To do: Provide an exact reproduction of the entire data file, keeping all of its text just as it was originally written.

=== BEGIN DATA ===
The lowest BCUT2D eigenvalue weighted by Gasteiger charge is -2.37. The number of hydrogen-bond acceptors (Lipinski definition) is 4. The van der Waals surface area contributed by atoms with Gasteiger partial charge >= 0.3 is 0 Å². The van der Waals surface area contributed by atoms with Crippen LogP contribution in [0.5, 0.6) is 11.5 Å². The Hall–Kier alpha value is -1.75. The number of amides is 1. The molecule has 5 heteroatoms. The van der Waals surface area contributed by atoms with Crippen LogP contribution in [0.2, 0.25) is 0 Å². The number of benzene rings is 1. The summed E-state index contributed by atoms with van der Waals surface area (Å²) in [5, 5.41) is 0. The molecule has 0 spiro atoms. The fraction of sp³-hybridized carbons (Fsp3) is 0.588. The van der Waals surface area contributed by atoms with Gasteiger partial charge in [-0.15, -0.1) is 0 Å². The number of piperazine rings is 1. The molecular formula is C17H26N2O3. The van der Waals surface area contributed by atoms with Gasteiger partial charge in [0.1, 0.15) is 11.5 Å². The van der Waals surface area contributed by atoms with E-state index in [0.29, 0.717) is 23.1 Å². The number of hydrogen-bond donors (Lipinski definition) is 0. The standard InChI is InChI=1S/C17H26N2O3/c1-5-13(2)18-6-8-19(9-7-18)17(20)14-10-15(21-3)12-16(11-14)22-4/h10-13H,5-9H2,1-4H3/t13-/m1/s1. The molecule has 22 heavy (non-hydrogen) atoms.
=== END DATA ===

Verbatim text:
The lowest BCUT2D eigenvalue weighted by Gasteiger charge is -2.37. The number of hydrogen-bond acceptors (Lipinski definition) is 4. The van der Waals surface area contributed by atoms with Gasteiger partial charge >= 0.3 is 0 Å². The van der Waals surface area contributed by atoms with Crippen LogP contribution in [0.5, 0.6) is 11.5 Å². The Hall–Kier alpha value is -1.75. The number of amides is 1. The molecule has 5 heteroatoms. The van der Waals surface area contributed by atoms with Crippen LogP contribution in [0.2, 0.25) is 0 Å². The number of benzene rings is 1. The summed E-state index contributed by atoms with van der Waals surface area (Å²) in [5, 5.41) is 0. The molecule has 0 spiro atoms. The fraction of sp³-hybridized carbons (Fsp3) is 0.588. The van der Waals surface area contributed by atoms with Gasteiger partial charge in [-0.15, -0.1) is 0 Å². The number of piperazine rings is 1. The molecular formula is C17H26N2O3. The van der Waals surface area contributed by atoms with Gasteiger partial charge in [0.1, 0.15) is 11.5 Å². The van der Waals surface area contributed by atoms with E-state index in [0.29, 0.717) is 23.1 Å². The number of hydrogen-bond donors (Lipinski definition) is 0. The standard InChI is InChI=1S/C17H26N2O3/c1-5-13(2)18-6-8-19(9-7-18)17(20)14-10-15(21-3)12-16(11-14)22-4/h10-13H,5-9H2,1-4H3/t13-/m1/s1. The molecule has 22 heavy (non-hydrogen) atoms.